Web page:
“I’m just so happy to go now for my colonoscopy because it saved my life, and I’m so happy to be alive.”
Unlike Rozanne Prisament, who spent years denying her symptoms, Robin Thompson spent years trying to get someone to pay attention to hers.
Thompson was a former nurse in the Air Force and is now a pediatric nurse at an elementary school. She first started having rectal bleeding and serious abdominal pain when she was just 42.
“I knew the symptoms I was having were serious and I needed to take them seriously,” says Thompson.
“I started going to different physicians with my symptoms in the hope that one would do some diagnostic testing [and] they all pretty much had the same thought that it was an inflammatory bowel disease or an irritable bowel syndrome,” she says.
Robin also has a family history of colon cancer — two of her uncles died from the disease — which concerned her even more. So she continued looking for second and third opinions. “When I’d asked for more invasive testing, their thought was that it wasn't necessary. I was a young female. I didn't look ill, I didn't act ill. I don't want to say that they didn't seem concerned. I think they thought I was too concerned,” says Thompson.
Robin refused to give up. “I just kept going back to doctors. By now, I was in so much pain I could not eat — eating only increased the abdominal pain. I couldn't go anywhere without first scoping out where all the bathrooms were going to be.”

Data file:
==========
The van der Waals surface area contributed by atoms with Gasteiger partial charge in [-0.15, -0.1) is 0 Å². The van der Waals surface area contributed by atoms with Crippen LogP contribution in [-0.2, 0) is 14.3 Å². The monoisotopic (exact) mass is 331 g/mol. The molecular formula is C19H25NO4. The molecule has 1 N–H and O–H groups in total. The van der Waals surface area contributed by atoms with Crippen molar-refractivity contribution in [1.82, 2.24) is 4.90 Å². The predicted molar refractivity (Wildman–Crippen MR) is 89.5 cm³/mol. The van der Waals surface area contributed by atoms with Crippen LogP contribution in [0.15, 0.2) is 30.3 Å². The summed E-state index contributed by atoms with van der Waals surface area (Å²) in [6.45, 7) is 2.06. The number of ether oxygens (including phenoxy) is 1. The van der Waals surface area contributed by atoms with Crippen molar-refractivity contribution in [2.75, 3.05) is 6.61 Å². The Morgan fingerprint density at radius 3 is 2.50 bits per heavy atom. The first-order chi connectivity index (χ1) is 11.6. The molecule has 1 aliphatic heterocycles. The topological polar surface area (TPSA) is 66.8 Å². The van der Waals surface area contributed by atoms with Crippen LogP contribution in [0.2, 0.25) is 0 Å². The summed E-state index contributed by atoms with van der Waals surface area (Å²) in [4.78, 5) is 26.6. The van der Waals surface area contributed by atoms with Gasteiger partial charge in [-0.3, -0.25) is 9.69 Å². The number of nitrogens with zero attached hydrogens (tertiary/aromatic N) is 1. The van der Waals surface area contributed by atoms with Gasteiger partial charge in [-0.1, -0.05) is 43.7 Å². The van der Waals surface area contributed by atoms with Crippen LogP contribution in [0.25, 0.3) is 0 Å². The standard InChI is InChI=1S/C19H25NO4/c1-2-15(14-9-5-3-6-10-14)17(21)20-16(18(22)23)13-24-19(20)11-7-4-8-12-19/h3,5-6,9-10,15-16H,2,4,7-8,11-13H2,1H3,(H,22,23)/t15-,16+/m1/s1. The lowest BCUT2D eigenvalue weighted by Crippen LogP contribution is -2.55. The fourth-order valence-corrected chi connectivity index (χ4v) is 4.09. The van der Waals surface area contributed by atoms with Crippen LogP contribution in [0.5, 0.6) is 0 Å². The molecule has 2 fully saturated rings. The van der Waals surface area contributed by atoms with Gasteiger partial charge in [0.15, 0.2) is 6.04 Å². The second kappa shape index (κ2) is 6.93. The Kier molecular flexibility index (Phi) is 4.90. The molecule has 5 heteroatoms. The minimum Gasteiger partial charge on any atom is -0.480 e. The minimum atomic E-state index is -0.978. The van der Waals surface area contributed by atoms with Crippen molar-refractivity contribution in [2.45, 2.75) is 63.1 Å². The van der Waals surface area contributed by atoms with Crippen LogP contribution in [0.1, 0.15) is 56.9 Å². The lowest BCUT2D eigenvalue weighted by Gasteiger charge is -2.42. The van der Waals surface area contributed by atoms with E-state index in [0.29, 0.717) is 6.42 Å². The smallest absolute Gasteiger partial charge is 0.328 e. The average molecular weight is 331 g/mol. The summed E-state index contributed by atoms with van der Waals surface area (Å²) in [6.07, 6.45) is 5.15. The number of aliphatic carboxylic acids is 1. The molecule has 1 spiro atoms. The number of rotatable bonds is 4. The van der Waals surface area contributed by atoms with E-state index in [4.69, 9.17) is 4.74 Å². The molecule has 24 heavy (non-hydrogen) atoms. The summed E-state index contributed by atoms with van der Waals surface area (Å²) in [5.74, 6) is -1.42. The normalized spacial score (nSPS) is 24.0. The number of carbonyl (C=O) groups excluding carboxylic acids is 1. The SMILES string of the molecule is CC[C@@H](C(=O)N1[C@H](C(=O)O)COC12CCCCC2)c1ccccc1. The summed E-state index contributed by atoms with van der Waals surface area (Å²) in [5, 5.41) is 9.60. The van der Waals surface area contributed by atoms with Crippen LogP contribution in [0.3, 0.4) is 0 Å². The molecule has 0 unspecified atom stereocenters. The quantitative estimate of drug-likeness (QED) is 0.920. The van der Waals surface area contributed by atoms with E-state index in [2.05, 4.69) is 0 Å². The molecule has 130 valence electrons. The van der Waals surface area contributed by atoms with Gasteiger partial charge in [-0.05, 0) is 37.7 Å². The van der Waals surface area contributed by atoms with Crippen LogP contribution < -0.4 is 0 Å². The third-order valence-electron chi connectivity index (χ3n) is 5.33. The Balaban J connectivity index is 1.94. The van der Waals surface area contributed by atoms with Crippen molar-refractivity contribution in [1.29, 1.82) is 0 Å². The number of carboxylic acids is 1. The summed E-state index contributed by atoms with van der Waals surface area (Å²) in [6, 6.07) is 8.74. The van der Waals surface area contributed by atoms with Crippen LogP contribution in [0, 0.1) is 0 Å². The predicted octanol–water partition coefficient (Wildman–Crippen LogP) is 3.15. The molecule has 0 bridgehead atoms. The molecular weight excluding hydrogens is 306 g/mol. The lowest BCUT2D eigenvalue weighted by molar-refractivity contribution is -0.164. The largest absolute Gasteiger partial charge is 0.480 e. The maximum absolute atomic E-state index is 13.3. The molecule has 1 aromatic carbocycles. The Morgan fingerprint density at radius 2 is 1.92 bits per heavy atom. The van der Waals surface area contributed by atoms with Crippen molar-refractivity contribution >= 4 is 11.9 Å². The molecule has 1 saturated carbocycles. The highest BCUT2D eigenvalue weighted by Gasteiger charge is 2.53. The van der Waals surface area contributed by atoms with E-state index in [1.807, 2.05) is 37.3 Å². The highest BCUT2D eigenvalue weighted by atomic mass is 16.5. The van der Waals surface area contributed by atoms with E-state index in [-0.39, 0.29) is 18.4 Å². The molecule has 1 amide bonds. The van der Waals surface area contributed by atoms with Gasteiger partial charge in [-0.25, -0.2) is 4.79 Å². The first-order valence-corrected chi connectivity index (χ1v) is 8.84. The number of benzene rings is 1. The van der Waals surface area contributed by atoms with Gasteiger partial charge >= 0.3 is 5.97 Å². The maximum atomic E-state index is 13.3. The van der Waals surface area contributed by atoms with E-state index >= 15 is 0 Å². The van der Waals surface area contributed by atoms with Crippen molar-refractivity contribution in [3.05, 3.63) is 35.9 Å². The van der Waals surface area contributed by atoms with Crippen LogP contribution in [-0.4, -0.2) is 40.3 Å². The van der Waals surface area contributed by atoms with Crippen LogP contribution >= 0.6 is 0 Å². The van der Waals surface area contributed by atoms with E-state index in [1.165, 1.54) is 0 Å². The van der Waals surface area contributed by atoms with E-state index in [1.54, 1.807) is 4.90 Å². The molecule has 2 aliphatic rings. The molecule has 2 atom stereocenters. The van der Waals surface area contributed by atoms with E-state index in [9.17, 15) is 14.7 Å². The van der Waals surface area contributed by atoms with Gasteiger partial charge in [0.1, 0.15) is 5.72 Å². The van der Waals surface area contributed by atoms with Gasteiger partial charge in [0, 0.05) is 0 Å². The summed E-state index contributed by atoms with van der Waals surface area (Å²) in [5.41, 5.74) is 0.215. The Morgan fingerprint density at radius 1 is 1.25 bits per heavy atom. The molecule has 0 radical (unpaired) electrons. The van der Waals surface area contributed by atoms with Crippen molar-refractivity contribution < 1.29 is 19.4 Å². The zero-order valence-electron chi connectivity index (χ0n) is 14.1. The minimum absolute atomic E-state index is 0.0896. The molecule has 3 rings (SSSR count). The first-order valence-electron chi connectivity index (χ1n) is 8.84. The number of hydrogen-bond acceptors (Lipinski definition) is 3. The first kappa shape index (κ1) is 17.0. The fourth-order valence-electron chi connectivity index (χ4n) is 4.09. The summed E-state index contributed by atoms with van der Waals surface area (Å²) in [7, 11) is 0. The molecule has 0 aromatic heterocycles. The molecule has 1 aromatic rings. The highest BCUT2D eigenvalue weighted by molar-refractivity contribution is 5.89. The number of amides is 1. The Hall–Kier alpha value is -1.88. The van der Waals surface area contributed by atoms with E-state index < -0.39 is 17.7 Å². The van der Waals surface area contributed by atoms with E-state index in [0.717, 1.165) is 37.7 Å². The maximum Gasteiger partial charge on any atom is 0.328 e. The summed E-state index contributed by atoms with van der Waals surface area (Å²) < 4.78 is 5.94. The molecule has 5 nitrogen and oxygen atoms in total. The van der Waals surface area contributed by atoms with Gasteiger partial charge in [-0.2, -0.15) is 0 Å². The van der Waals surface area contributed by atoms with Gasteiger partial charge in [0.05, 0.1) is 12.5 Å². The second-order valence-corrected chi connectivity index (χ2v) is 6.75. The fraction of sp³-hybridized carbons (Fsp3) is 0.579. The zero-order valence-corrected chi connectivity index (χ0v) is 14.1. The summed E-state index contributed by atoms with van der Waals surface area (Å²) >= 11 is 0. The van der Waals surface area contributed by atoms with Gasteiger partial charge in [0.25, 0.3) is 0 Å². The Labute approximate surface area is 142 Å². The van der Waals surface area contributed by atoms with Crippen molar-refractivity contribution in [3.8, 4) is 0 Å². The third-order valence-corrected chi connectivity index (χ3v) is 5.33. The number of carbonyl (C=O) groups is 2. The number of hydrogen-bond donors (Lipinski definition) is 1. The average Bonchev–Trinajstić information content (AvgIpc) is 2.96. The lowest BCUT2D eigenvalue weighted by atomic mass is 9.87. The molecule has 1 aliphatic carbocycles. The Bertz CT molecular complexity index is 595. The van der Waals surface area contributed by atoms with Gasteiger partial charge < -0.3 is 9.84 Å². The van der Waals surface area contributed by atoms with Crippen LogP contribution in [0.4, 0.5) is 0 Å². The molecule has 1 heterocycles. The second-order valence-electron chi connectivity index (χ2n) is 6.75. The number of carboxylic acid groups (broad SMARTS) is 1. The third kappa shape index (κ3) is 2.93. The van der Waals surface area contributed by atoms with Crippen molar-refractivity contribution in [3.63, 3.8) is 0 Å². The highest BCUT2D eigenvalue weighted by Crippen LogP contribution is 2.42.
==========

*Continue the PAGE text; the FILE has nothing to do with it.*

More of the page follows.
Finally, after seeing five different physicians and suffering through two years of symptoms, Robin was referred to Dr. Roy Wong at Walter Reed Army Medical Center. He discussed all of her symptoms and still came up with the same diagnosis as the other doctors.
“Dr. Wong said, ‘I think it's inflammatory bowel disease. But if it'll alleviate your concerns and if it'll make you feel better, I’ll do a colonoscopy.’ Dr. Wong was the first one that listened to me. He may not have agreed with my diagnosis, which was fine. But he listened to my complaint and took it seriously,” says Thompson.
Wong found a four-centimeter mass in the lower half of Robin's colon.
“I remember waking up and seeing someone bending over me. It was Dr. Wong and he was crying. I felt really bad for him. I remember looking at him and I said, ‘You didn't believe me, did you?’ He just cried … he felt bad,” she says.
“It's extremely difficult to tell someone this, especially when you didn't realize yourself that she would have something this bad,” says Wong. “Thank God we did the colonoscopy and found the tumor. Her story I tell to my fellows and trainees.”
Robin was diagnosed with stage two colon cancer. Her surgery was successful and she didn't need chemotherapy. She has been cancer-free for six years.
Like Rozanne Prisament, Robin Thompson is living proof that women can get colon cancer and it can happen to anyone.
Thompson says, “I'm sitting here to tell you it is not a man's disease. Unfortunately, I was just a healthy woman.”